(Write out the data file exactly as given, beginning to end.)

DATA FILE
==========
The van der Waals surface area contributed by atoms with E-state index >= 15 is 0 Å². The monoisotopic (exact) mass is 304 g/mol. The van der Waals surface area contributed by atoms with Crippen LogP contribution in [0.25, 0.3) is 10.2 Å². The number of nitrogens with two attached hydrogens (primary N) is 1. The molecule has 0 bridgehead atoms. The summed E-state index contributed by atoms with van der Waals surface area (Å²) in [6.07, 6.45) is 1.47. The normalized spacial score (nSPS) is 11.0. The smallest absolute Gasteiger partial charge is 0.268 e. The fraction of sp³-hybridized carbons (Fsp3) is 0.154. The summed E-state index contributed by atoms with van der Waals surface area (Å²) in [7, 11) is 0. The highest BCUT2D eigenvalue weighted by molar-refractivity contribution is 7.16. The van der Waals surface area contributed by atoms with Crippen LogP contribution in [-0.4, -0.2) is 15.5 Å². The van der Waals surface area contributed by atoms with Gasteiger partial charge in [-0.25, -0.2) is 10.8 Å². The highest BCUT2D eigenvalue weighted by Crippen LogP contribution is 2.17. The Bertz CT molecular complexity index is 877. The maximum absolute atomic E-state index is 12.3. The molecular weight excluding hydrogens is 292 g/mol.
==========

The van der Waals surface area contributed by atoms with E-state index >= 15 is 0 Å². The monoisotopic (exact) mass is 304 g/mol. The van der Waals surface area contributed by atoms with Crippen LogP contribution in [0.25, 0.3) is 10.2 Å². The number of nitrogens with two attached hydrogens (primary N) is 1. The molecule has 0 bridgehead atoms. The summed E-state index contributed by atoms with van der Waals surface area (Å²) in [6.07, 6.45) is 1.47. The normalized spacial score (nSPS) is 11.0. The smallest absolute Gasteiger partial charge is 0.268 e. The fraction of sp³-hybridized carbons (Fsp3) is 0.154. The summed E-state index contributed by atoms with van der Waals surface area (Å²) in [7, 11) is 0. The highest BCUT2D eigenvalue weighted by molar-refractivity contribution is 7.16. The van der Waals surface area contributed by atoms with Crippen LogP contribution in [-0.4, -0.2) is 15.5 Å². The van der Waals surface area contributed by atoms with Gasteiger partial charge in [-0.25, -0.2) is 10.8 Å². The highest BCUT2D eigenvalue weighted by Crippen LogP contribution is 2.17. The Bertz CT molecular complexity index is 877. The maximum absolute atomic E-state index is 12.3. The molecular weight excluding hydrogens is 292 g/mol.